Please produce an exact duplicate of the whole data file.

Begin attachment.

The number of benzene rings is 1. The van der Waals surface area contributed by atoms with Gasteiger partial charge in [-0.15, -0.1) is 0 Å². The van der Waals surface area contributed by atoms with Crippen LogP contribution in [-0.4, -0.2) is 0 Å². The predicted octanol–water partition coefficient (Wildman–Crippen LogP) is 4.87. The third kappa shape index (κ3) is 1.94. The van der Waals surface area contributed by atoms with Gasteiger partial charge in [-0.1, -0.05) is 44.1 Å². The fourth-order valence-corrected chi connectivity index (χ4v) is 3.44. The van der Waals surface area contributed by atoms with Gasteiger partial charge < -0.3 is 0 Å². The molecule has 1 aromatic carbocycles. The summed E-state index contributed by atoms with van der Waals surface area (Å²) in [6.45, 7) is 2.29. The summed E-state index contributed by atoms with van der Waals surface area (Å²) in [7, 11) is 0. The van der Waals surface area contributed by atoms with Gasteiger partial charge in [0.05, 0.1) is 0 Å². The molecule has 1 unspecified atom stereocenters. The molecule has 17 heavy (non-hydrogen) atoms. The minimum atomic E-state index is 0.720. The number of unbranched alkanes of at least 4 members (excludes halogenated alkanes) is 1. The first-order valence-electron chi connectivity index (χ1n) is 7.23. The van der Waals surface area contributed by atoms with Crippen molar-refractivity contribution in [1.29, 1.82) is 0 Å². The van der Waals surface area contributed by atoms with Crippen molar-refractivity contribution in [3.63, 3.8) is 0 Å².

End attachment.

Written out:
The number of benzene rings is 1. The van der Waals surface area contributed by atoms with Gasteiger partial charge in [-0.15, -0.1) is 0 Å². The van der Waals surface area contributed by atoms with Crippen LogP contribution in [-0.4, -0.2) is 0 Å². The predicted octanol–water partition coefficient (Wildman–Crippen LogP) is 4.87. The third kappa shape index (κ3) is 1.94. The van der Waals surface area contributed by atoms with Gasteiger partial charge in [-0.1, -0.05) is 44.1 Å². The fourth-order valence-corrected chi connectivity index (χ4v) is 3.44. The van der Waals surface area contributed by atoms with Gasteiger partial charge < -0.3 is 0 Å². The molecule has 1 aromatic carbocycles. The summed E-state index contributed by atoms with van der Waals surface area (Å²) in [6.45, 7) is 2.29. The summed E-state index contributed by atoms with van der Waals surface area (Å²) in [7, 11) is 0. The van der Waals surface area contributed by atoms with Gasteiger partial charge in [0.05, 0.1) is 0 Å². The molecule has 1 unspecified atom stereocenters. The molecule has 17 heavy (non-hydrogen) atoms. The minimum atomic E-state index is 0.720. The number of unbranched alkanes of at least 4 members (excludes halogenated alkanes) is 1. The first-order valence-electron chi connectivity index (χ1n) is 7.23. The van der Waals surface area contributed by atoms with Crippen molar-refractivity contribution in [1.29, 1.82) is 0 Å². The van der Waals surface area contributed by atoms with Crippen molar-refractivity contribution in [3.63, 3.8) is 0 Å².